A new, ultra-high definition color display technology has been developed, allowing a University of Michigan team to create an image of their logo measuring just nine microns high.
The pixels in the displays are about an order of magnitude smaller than those on a typical computer screen, and about eight times smaller than the pixels on the iPhone 4.
Jay Guo, an associate professor in UM‘s Department of Electrical Engineering and Computer Science, has developed a new type of color filter made of nano-thin sheets of metal with precisely spaced gratings.
The gratings, sliced into metal-dielectric-metal stacks, act as resonators, and trap and transmit light of a particular color.
“Amazingly, we found that even a few slits can already produce well-defined color, which shows its potential for extremely high-resolution display and spectral imaging,” Guo said.
Red light emanates from slits set around 360 nanometers apart; green from those about 270 nanometers apart and blue from those 25 nanometers apart. The differently spaced gratings essentially catch different wavelengths of light and resonantly transmit through the stacks.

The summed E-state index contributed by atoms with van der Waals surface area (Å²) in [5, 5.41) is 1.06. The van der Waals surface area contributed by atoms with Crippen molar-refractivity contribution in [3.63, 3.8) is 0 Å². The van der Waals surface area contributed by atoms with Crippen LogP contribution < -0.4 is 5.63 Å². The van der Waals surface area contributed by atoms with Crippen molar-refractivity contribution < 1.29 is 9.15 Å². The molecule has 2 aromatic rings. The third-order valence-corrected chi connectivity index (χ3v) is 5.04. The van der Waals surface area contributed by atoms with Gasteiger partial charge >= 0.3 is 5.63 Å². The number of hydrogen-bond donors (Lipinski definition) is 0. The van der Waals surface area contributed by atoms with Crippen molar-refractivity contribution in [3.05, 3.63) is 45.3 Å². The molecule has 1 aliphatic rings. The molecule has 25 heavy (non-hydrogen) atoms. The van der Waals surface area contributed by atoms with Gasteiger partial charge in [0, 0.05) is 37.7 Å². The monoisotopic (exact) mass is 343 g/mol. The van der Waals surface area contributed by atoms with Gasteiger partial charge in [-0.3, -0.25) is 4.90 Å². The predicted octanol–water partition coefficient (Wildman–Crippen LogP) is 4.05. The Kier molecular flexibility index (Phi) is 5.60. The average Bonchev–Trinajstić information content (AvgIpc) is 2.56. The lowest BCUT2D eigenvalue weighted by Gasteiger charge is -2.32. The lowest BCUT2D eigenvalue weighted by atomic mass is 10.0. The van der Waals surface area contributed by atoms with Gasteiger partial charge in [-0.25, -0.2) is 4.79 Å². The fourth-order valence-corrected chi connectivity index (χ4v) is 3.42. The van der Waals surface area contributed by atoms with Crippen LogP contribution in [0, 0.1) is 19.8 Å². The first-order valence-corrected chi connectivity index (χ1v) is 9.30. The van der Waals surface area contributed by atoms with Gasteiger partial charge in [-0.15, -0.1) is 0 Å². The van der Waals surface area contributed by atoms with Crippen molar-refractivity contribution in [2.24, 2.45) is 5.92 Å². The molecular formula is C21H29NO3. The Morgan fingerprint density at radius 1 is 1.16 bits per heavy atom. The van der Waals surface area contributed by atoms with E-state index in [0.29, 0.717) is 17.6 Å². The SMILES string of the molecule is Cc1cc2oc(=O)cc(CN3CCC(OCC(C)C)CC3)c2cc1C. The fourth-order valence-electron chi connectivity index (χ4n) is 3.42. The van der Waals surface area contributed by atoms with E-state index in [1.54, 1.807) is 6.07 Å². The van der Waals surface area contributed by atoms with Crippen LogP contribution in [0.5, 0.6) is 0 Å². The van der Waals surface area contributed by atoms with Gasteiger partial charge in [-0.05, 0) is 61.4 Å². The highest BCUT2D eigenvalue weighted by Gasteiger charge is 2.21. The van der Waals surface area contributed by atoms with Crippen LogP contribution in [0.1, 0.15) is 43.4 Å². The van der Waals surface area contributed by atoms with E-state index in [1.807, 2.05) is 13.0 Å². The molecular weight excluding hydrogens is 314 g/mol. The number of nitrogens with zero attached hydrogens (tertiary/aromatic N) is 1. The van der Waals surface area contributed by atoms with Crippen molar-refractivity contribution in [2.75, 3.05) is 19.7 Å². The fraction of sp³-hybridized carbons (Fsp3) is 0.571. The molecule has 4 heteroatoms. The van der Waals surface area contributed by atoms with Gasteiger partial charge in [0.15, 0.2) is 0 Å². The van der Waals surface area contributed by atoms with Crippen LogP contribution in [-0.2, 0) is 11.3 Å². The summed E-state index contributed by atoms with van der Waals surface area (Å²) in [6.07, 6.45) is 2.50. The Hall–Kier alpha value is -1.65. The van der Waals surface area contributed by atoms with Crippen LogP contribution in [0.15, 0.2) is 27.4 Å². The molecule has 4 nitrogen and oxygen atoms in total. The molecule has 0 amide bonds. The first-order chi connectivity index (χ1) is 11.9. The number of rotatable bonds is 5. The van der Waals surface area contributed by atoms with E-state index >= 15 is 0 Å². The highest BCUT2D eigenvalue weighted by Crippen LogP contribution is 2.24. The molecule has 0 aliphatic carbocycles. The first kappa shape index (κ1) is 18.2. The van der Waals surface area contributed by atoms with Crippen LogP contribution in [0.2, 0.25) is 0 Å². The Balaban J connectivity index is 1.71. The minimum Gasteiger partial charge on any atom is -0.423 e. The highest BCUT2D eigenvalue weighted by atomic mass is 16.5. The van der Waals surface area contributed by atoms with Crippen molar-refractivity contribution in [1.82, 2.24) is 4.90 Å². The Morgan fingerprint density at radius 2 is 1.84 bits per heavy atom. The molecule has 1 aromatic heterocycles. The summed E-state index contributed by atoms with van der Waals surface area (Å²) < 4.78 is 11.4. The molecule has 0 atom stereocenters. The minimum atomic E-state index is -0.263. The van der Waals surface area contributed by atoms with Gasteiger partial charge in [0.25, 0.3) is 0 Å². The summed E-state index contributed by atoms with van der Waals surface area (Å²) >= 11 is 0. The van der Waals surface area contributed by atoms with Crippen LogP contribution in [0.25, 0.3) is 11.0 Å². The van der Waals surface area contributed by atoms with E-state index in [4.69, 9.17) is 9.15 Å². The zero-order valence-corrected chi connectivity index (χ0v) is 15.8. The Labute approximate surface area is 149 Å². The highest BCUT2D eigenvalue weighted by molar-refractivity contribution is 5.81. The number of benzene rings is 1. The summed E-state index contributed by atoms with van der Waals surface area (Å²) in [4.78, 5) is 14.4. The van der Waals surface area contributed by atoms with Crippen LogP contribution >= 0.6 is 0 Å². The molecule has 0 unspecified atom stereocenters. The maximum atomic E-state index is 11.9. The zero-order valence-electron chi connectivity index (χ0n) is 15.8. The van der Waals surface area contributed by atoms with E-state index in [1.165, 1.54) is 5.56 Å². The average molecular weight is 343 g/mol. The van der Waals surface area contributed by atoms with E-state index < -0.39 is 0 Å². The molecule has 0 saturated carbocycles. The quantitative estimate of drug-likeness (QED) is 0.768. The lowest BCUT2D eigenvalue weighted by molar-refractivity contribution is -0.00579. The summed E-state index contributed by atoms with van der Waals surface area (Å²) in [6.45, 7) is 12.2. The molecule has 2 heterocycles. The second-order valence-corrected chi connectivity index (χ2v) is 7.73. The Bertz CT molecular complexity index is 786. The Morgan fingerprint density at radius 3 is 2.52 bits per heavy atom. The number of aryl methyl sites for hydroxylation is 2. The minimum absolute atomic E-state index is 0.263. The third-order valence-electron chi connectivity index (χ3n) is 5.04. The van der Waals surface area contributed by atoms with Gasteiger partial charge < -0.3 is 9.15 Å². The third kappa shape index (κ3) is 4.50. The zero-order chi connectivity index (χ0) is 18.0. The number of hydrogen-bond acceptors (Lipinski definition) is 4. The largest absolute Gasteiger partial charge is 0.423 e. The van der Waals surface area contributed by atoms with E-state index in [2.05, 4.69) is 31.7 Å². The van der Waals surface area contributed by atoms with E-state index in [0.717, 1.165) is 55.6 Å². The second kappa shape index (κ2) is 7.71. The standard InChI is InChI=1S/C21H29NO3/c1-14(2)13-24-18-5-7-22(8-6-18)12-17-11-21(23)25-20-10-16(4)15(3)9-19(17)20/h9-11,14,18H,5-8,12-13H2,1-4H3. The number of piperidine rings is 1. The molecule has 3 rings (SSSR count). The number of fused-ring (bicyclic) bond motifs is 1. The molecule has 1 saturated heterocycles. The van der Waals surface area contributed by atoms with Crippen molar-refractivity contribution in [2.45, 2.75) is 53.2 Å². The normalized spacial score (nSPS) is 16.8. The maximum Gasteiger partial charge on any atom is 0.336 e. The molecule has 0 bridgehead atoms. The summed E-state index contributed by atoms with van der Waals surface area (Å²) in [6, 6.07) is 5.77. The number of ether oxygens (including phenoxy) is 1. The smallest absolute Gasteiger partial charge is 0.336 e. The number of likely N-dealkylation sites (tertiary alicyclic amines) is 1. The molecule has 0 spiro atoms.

He says the technology could be useful in projection displays, as well as bendable or extremely compact displays. The military apparently sees applications, as the research is partly funded by the Air Force Office of Scientific Research and DARPA.
With a conventional LCD, only about five percent of the back-light reaches our eyes, Guo said. They contain two layers of polarizers, a color filter sheet, and two layers of electrode-laced glass in addition to the liquid crystal layer.
Guo’s color filter acts as a polarizer simultaneously, eliminating the need for additional polarizer layers. And because these new displays contain fewer layers, they would be simpler to manufacture, he said.
The university’s applied for a patent and is looking for commercial partners.